We're all turning to subscription, for a lot of good reasons. Mobile phones (smart and not), TV, music, cloud services, anti-virus, netflix, radio, on-line streaming, pay-per-view, water cooler, coffee service, maintenance plans and on and on. It seems like iTunes was the thin edge of the wedge, but now I;m sure I must license more products than I buy. And seriously, you WANT software delivered on DVD, when you can just click on a link? Who keeps DVDs, keeps them labeled and sorted, and why?
It makes perfect sense for businesses, because they don't have to commit scarce capital up front, and they never have to worry about different version or release levels. In fact, businesses have been working this way for years.
You've totally overlooked that O365 also throws in the equivalent of a Small Business Server, running on ultra-stable (guaranteed SLA with cash penalties} Microsoft cloud server, with all-out MS ForeFront security. You get:
- SharePoint Server (not on your charts) - with SkyDrive, a brilliant data-anywhere manager,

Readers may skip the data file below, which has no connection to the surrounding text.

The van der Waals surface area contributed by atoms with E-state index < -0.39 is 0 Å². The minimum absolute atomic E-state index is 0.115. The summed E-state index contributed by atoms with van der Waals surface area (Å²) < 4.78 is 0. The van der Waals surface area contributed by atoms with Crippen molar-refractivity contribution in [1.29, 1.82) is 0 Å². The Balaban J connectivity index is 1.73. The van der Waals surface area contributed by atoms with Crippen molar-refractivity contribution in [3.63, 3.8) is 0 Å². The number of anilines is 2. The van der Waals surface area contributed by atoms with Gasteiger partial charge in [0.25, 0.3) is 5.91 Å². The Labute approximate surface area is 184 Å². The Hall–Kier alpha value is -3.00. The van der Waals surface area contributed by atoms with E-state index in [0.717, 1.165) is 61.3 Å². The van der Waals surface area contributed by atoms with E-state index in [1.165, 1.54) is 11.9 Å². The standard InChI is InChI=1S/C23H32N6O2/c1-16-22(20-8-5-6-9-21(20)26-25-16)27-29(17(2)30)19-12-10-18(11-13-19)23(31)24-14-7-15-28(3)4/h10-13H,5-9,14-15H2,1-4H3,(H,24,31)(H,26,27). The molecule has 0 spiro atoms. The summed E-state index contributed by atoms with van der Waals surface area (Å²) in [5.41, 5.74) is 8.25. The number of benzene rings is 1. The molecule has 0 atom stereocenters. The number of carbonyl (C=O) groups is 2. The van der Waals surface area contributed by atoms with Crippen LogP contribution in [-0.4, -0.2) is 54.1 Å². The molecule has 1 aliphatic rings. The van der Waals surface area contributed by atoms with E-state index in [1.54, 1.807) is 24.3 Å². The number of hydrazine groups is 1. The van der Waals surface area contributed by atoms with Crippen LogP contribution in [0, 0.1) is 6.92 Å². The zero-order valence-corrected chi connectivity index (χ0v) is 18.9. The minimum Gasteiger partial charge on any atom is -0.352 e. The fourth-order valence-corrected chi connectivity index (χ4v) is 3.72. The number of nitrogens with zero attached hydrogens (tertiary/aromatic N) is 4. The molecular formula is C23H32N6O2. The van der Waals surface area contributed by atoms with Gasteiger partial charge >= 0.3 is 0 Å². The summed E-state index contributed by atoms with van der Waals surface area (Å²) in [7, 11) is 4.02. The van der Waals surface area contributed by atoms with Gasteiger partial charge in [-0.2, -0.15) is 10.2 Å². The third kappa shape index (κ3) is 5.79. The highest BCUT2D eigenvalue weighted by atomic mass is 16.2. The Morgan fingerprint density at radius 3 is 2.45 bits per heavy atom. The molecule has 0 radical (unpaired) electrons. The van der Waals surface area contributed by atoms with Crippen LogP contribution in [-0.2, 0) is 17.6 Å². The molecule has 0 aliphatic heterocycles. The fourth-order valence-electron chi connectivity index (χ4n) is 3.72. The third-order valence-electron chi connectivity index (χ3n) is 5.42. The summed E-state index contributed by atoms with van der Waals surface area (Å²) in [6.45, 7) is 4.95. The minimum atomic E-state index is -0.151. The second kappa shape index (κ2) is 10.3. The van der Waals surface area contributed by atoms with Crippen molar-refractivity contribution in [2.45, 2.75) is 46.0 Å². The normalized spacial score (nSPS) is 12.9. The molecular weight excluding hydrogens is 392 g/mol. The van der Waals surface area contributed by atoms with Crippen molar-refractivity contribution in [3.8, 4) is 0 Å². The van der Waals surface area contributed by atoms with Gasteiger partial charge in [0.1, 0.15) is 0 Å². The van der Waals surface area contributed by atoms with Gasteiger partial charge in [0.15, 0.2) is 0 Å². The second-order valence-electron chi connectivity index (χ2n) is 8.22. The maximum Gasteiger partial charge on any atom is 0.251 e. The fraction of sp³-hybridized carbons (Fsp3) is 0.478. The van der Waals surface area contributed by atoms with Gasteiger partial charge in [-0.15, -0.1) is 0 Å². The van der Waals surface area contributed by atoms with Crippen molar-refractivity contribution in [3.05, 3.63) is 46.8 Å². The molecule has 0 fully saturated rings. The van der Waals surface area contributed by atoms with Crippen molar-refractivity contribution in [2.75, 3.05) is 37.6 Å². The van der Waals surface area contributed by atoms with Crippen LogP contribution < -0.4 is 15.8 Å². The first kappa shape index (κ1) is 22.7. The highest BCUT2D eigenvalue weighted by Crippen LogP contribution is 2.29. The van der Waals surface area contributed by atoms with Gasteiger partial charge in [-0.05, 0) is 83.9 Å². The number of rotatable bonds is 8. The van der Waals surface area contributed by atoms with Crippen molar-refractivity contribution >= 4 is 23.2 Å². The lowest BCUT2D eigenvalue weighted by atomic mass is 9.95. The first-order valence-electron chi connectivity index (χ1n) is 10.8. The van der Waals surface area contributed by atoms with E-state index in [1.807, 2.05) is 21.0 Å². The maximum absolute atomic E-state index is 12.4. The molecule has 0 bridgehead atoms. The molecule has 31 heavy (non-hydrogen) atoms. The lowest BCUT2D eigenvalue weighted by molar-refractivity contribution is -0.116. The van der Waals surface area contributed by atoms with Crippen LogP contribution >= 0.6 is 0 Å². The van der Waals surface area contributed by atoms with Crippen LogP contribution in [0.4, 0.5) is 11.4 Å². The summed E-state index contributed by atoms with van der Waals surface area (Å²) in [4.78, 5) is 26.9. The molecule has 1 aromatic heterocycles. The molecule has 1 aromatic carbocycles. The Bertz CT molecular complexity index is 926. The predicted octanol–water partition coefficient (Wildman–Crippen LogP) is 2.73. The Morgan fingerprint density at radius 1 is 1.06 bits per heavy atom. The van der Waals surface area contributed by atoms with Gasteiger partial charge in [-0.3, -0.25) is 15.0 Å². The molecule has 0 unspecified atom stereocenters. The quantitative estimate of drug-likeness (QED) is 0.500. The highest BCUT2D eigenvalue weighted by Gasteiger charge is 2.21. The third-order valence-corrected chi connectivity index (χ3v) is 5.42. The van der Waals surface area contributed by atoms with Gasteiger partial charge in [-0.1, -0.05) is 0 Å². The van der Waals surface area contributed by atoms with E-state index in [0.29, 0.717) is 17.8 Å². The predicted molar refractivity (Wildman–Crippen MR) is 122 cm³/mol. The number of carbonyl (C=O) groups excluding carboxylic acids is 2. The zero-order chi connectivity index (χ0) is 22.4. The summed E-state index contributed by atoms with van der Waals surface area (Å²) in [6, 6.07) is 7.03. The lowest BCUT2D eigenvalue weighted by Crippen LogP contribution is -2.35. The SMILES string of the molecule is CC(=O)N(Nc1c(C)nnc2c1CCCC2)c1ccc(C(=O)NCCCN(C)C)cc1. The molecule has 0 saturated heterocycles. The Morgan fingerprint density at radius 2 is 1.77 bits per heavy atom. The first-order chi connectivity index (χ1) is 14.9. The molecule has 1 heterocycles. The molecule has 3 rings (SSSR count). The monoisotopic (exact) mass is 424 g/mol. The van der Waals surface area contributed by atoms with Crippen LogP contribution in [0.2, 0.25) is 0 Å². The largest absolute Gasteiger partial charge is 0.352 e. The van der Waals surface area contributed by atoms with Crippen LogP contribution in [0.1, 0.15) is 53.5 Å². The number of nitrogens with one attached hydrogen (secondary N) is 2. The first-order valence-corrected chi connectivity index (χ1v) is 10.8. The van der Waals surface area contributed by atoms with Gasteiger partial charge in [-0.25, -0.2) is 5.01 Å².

- Real, painless Remote access,
- Web Apps so that you can work on any document from anywhere, even if you don't have the desktop apps, or (more important} if your device (Android, iOS) is not secure. By leaving all of the documents on the server, your smart-phone, tablet, or public or home PC can be hacked, but never give up your data.
- You can collaborate on-line from anywhere to anywhere, with Lync (also not on your charts). In fact, Lync Server comes free with O365, but was never in SBS.
- Oh, and before I forget, Microsoft Exchange, so that you can move over to a proper and secure email system with full control.
For all the same reasons, we should rejoice that home users are moving to subscriptions. Not only can they work safely from home, but work the same collaborative, secure way within their family. And no one has to worry who's got what version, because everyone is always up to date. I got pretty tired of "what can I send to Jenny; does she have Office 2000, '03, '07, '10 or Mac? Can I down-convert? What function will be lost? What will print correctly and what will blow up?" Now, Jenny's on subscription so we're both the exact same (yes version upgrades are free). Why was Jenny on such an old version? Well she paid her $600 for Office Pro once, and was not going to pay it again every three years to get just a little more function. Even the upgrade price was prohibitive, but now it's zero.
So c,mon. It's 2013. Sign up, log in, and enjoy everything all the time.
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